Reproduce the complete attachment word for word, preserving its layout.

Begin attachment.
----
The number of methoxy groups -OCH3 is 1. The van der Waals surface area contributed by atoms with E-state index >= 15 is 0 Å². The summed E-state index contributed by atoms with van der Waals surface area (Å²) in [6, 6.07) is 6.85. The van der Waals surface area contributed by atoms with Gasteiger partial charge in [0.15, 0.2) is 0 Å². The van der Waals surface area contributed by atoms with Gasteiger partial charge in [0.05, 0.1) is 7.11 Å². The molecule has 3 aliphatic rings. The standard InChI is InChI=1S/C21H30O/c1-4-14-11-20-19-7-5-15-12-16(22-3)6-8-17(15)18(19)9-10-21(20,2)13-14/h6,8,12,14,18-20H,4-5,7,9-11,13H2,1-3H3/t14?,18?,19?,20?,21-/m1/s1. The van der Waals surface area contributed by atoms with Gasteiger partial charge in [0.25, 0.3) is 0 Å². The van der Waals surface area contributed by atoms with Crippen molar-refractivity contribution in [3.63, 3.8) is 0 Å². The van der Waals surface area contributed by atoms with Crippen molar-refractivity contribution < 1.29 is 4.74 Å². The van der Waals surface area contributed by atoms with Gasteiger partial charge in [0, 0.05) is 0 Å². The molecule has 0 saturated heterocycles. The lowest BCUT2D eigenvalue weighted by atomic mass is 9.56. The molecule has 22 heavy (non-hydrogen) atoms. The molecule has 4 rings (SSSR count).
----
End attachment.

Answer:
The number of methoxy groups -OCH3 is 1. The van der Waals surface area contributed by atoms with E-state index >= 15 is 0 Å². The summed E-state index contributed by atoms with van der Waals surface area (Å²) in [6, 6.07) is 6.85. The van der Waals surface area contributed by atoms with Gasteiger partial charge in [0.15, 0.2) is 0 Å². The van der Waals surface area contributed by atoms with Gasteiger partial charge in [0.05, 0.1) is 7.11 Å². The molecule has 3 aliphatic rings. The standard InChI is InChI=1S/C21H30O/c1-4-14-11-20-19-7-5-15-12-16(22-3)6-8-17(15)18(19)9-10-21(20,2)13-14/h6,8,12,14,18-20H,4-5,7,9-11,13H2,1-3H3/t14?,18?,19?,20?,21-/m1/s1. The van der Waals surface area contributed by atoms with Gasteiger partial charge in [0.25, 0.3) is 0 Å². The van der Waals surface area contributed by atoms with Crippen molar-refractivity contribution in [3.63, 3.8) is 0 Å². The van der Waals surface area contributed by atoms with Crippen molar-refractivity contribution < 1.29 is 4.74 Å². The van der Waals surface area contributed by atoms with Gasteiger partial charge in [0, 0.05) is 0 Å². The molecule has 0 saturated heterocycles. The lowest BCUT2D eigenvalue weighted by atomic mass is 9.56. The molecule has 22 heavy (non-hydrogen) atoms. The molecule has 4 rings (SSSR count).